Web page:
New Year’s Resolutions. They’re easier made than kept, right? People with diabetes, well, we’re known to make “resolutions” about once a quarter or whenever we get our latest A1c result back. But as we turn the calendar from 2010 to 2011, here are a few tips for making sure your diabetes resolutions are successful… no matter what time of year.
OK, it’s a cutesy acronym, but we’ve found examples of this goal-setting method all over the internet, so it just might help: if you’ve struggled in the past with setting and keeping resolutions, try working SMART(ER)
S is for specific. The more specific, the better, like “testing my blood sugar 6 times a day” or “wearing my CGM one week out of the month,” rather than just saying, “I’ll lower my A1c by 1%,” which doesn’t really give you any guidelines for what you’re supposed to do.
M is for measurable. Think of something you can track, such as the number of minutes you exercise per day or the number of carbohydrates you eat. You’ll want a written record of your improvement!
A is for attainable. Going from zero to 60 is a recipe for failure, because a bar set too high is a bar that feels unreachable. Likewise, lowering your A1c from 10% to 6% is a great goal, but how your body responds isn’t really under your control. You want your goal to be something that you are sure you can accomplish. Becoming an Olympic athlete like Kris Freeman might look fun, but that’s probably not something you can do in just one year, even if you went for it. You can, however, go to the gym three to four days a week. In other words, “can do” is not just for your attitude; it should apply to your concrete goals as well.
R is for realistic. Further to the last theme, your goals should, of course, be something that you can realistically achieve. If you don’t have the tools or knowledge or commitment to do something, then you won’t be very successful chasing after it. Tap into the resources you do have, whether it’s a diabetes social network or your healthcare team, to help fill in the gaps. Also, be realistic about your desire to do something. It’s very popular to make a resolution to lose weight, but it’s not a realistic goal if you don’t have the commitment to follow through.
T is for timely. A quarterly endo appointment can help on that front, but also set times to check your BG average (once a week) or weigh yourself (once a week). These timely check-ins can help keep your progress top of mind.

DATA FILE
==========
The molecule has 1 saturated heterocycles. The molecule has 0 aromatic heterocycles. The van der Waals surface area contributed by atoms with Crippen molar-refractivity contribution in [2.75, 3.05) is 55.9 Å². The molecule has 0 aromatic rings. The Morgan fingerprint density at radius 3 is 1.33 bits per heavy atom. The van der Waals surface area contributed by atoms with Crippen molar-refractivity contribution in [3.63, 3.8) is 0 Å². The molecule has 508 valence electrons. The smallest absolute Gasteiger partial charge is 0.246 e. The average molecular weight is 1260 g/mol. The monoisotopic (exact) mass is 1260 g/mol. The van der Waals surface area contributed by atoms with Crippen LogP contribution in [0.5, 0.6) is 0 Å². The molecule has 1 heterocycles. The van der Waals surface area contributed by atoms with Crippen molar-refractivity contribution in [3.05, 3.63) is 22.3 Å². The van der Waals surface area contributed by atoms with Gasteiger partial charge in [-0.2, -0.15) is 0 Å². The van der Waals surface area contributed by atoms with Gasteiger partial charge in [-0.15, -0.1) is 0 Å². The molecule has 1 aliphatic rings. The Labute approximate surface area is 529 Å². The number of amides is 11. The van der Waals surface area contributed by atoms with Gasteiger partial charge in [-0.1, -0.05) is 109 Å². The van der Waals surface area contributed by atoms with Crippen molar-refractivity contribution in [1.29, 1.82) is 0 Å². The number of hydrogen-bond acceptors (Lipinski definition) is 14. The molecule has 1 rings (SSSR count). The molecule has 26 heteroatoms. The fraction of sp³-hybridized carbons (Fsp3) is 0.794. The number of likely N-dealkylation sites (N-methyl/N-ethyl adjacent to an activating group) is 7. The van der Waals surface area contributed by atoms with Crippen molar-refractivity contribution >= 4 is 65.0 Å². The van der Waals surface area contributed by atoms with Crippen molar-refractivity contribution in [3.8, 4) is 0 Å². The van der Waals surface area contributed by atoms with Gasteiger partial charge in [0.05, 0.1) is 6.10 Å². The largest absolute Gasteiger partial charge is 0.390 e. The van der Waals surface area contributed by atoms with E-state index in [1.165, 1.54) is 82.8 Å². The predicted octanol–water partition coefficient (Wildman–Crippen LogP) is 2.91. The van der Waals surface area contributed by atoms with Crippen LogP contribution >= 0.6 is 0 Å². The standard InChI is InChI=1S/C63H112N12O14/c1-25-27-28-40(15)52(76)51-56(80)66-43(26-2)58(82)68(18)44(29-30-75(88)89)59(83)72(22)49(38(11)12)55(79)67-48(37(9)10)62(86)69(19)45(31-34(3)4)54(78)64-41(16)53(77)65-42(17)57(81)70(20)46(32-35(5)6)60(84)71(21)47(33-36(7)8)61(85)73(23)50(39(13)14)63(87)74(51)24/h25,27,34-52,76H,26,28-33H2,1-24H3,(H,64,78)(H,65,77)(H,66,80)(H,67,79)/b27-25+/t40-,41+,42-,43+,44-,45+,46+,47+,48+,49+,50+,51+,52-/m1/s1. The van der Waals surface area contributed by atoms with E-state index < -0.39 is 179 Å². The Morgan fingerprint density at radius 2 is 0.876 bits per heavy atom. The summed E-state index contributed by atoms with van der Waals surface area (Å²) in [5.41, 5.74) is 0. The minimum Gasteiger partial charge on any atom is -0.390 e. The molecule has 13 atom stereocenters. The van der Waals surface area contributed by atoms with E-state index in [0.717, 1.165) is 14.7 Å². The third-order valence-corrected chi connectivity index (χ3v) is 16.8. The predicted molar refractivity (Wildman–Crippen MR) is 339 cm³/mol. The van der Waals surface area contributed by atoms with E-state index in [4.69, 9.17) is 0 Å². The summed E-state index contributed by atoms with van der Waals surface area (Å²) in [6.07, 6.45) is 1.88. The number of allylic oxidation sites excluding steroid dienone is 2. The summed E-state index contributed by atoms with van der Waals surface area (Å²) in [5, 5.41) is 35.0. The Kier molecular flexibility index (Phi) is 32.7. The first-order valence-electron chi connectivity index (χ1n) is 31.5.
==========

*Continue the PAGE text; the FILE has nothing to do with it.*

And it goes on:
Occasionally, some people add ER:
E is for evaluation. Sometimes we set the bar too high, and sometimes too low. If you’re zipping along toward your goal, you can always re-evaluate and set new goals that fit the “SMART” guidelines. Or if things are going slower than you’d hoped, it’s OK to reset your goals so you’re not setting yourself up for failure.
R is for reward. Diabetes management sucks enough as it is, so why not add a little fun into the routine? Reward yourself with something D-friendly, and that interfere with your resolution, like a “day off,” a trip to the spa, or a new book. Whatever “floats your boat,” as a friend of mine likes to say.
And lastly: don’t go it alone.
Thank goodness for the D-OC, right? Studies have shown that seeking support and announcing your plans to another person helps keep you more accountable and on track toward achieving your goals. Even these things are getting more hi-tech this year, as a company called (add)venture has launched new site called iResolve to connect and track your progress. iResolve lets you store your resolutions online and share them with your social networks, or you can keep them private if you wish. The site sends you periodic resolution reminderd, since many of us tend to forget our resolutions by late January. For other useful tech tools, check out Mashable’s guide to the top iPhone apps for keeping your New Year’s Resolutions.
Proof’s in the pudding!
A study at the University of Hertfordshire showed that the people most successful at keeping their New Year’s Resolutions did at least three of the following things:
* broke their goal into smaller steps
* rewarded themselves when they achieved one of these
* told their friends about their goals
* focused on the benefits of success
* kept a diary of their progress.
So, Dear Readers, are you making any diabetes resolutions for 2011? If you are, let us know how you plan to accomplish them in the comments below. We’re taking copious notes over here.